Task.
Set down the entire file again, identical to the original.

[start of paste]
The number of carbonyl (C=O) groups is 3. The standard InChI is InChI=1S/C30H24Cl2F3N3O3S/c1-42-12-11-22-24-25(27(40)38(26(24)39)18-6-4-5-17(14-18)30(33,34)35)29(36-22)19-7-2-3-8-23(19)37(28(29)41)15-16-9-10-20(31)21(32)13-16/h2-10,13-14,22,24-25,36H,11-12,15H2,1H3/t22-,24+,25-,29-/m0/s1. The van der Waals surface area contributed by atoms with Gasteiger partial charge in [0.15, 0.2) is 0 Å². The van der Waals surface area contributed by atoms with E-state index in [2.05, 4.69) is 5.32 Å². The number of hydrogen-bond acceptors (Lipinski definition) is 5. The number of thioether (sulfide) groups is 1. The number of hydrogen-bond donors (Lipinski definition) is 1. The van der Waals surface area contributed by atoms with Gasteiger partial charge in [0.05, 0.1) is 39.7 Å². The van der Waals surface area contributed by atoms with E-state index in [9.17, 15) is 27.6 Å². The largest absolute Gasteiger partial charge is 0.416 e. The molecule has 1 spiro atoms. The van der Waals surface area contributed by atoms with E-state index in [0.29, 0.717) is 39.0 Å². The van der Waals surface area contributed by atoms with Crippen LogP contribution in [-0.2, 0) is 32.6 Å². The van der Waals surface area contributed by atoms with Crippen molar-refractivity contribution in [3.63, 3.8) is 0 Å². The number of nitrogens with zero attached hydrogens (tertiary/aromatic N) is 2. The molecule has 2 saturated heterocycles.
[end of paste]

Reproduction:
The number of carbonyl (C=O) groups is 3. The standard InChI is InChI=1S/C30H24Cl2F3N3O3S/c1-42-12-11-22-24-25(27(40)38(26(24)39)18-6-4-5-17(14-18)30(33,34)35)29(36-22)19-7-2-3-8-23(19)37(28(29)41)15-16-9-10-20(31)21(32)13-16/h2-10,13-14,22,24-25,36H,11-12,15H2,1H3/t22-,24+,25-,29-/m0/s1. The van der Waals surface area contributed by atoms with Gasteiger partial charge in [0.15, 0.2) is 0 Å². The van der Waals surface area contributed by atoms with E-state index in [2.05, 4.69) is 5.32 Å². The number of hydrogen-bond acceptors (Lipinski definition) is 5. The number of thioether (sulfide) groups is 1. The number of hydrogen-bond donors (Lipinski definition) is 1. The van der Waals surface area contributed by atoms with Gasteiger partial charge in [0.05, 0.1) is 39.7 Å². The van der Waals surface area contributed by atoms with E-state index in [9.17, 15) is 27.6 Å². The largest absolute Gasteiger partial charge is 0.416 e. The molecule has 1 spiro atoms. The van der Waals surface area contributed by atoms with E-state index in [0.29, 0.717) is 39.0 Å². The van der Waals surface area contributed by atoms with Crippen LogP contribution in [-0.2, 0) is 32.6 Å². The van der Waals surface area contributed by atoms with Crippen molar-refractivity contribution in [3.63, 3.8) is 0 Å². The number of nitrogens with zero attached hydrogens (tertiary/aromatic N) is 2. The molecule has 2 saturated heterocycles.